The camps, you write, played “a crucial, if unacknowledged” role in the creation of modern multicultural Britain, and that the book offers “a new genealogy and geography of multiculturalism, as well as questions about where, when, and to whom multiculturalism happens.” Could you tell a bit more?

J.B.: When politicians and scholars talk about multicultural Britain, they tend to focus on particular urban spaces where they expect different populations to meet. But interactions across cultures and races were occurring in unexpected sites — for example in remote army bases and rural country estates where refugees were housed.

The intimacies and frictions between refugees and camp leaders and volunteers and locals that took place in these sites forged relationships that outlasted the lives of the camps themselves. Working in refugee camps, many Britons encountered new foods, new music, and new ways of thinking about politics and conflict in the world. For some Britons, the camp was the first place that they met someone from another culture.

“How refugees in Britain went from living in old bunkers and stately homes to being detained in cells”
Bailkin’s article for The Conversation, July 12, 2018

What brought the era of refugee camps in Britain to an end?

J.B.: Starting in the 1980s, the laws of refuge began to change, and it became much more difficult to enter Britain as a refugee. For example, the Immigration (Carriers’ Liability) Act of 1987 made it an offense for carriers to bring passengers without valid visas or asylum status to the UK.

Britain has also strengthened its powers of executive discretion to remove unsuccessful asylum seekers. Although these developments halted the history of refugee camps in Britain, they actually spurred the growth of camps elsewhere — as in the recently dismantled “jungle” of Calais, where most residents were trying to get to Britain.

The New York Times reports that though hundreds of children separated from their families at the U.S. border with Mexico have been released under court order, the number of migrant children detained, overall, has reached record levels. What light does your book shed on the detention of immigrant children?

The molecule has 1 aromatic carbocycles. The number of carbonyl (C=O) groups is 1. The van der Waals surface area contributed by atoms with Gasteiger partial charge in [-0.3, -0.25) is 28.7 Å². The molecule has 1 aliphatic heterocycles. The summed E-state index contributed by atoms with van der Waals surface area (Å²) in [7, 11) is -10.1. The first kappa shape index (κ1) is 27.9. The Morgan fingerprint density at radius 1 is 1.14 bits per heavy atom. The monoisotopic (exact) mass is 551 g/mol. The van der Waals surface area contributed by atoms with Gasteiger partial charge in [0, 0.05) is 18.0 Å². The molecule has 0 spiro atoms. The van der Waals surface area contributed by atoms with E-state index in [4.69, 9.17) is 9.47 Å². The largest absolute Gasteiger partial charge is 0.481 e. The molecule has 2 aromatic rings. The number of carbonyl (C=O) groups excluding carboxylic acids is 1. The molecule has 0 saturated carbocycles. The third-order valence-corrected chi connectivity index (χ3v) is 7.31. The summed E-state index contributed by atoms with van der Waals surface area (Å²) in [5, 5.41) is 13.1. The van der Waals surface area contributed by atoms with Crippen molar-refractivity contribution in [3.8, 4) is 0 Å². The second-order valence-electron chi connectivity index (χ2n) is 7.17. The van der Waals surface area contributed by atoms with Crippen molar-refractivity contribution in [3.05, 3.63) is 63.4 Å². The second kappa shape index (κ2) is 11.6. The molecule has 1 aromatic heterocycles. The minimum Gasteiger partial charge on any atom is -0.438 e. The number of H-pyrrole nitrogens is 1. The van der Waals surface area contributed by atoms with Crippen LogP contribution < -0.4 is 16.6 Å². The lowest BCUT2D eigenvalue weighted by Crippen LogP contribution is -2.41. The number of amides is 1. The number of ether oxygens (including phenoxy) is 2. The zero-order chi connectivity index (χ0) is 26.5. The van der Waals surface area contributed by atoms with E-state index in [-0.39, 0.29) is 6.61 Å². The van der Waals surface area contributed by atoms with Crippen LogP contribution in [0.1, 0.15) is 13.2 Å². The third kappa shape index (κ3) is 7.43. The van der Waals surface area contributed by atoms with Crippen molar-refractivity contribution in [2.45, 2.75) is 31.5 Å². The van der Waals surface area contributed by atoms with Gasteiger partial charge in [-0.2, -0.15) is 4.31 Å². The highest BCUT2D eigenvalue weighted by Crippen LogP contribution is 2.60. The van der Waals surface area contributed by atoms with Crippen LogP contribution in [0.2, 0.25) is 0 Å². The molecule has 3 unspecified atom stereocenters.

J.B.: The issue of who counts as a “child” for the purposes of refuge or detention has often been a matter of life and death. As I discuss in the book (and elsewhere), British officials in the 1930s argued over the age limit for Basque refugees, who were fleeing General Francisco Franco’s forces during the Spanish Civil War. The stakes for defining these Basque refugees as “children” were incredibly high. It was their status as children that allowed the Basques to enter Britain, even as the government clung to its position of neutrality and nonintervention.

But the definition of a “child” shifted constantly throughout the conflict. Some argued for barring all children under the age of 9; others lobbied for a more inclusive definition that would include people ages 5 to 15. Many of the same activists who pressured the British government to admit “innocent” children quickly became disenchanted and fearful about the politically active “teenagers” who arrived. Even when the government’s aim was to offer refuge, public ambivalence about child refugees was profound. Rather than being a unifying cause around which we might expect humanitarian energies to coalesce, child refugees were just as contentious — if not more so — as any other population movement.

Finally, the book offers “warnings from a liberal democracy’s recent past,” you write, even as global refugee crises are once again “bringing to Europe the challenges of mass encampment.” What are those warnings — and how might we heed them?

J.B.: One of the striking elements of British camps is the way that they often jumbled together citizens and refugees. The camps were not always isolated from their surrounding communities — sometimes, they were deeply embedded within them. The fact that many citizens sought aid (food, housing, etc.) from refugee camps prevented the possibility that those who lived there would be thought of entirely as “others,” who were cut off from mainstream society.

That’s one valuable lesson that these deeply flawed sites have to offer. But more concerning is the fact that the refugee camp was a prelude to the detention center, where most asylum seekers in Britain are now housed. Refugee camps in Britain always had some element of detention or confinement, which has now found full form in Britain’s rapidly expanding detention network for “illegals” (who are also often asylum seekers).

The future of refuge in Britain is not in a camp, but in a cell.


For more information, contact Bailkin at 206-543-7342 or bailkin@uw.edu.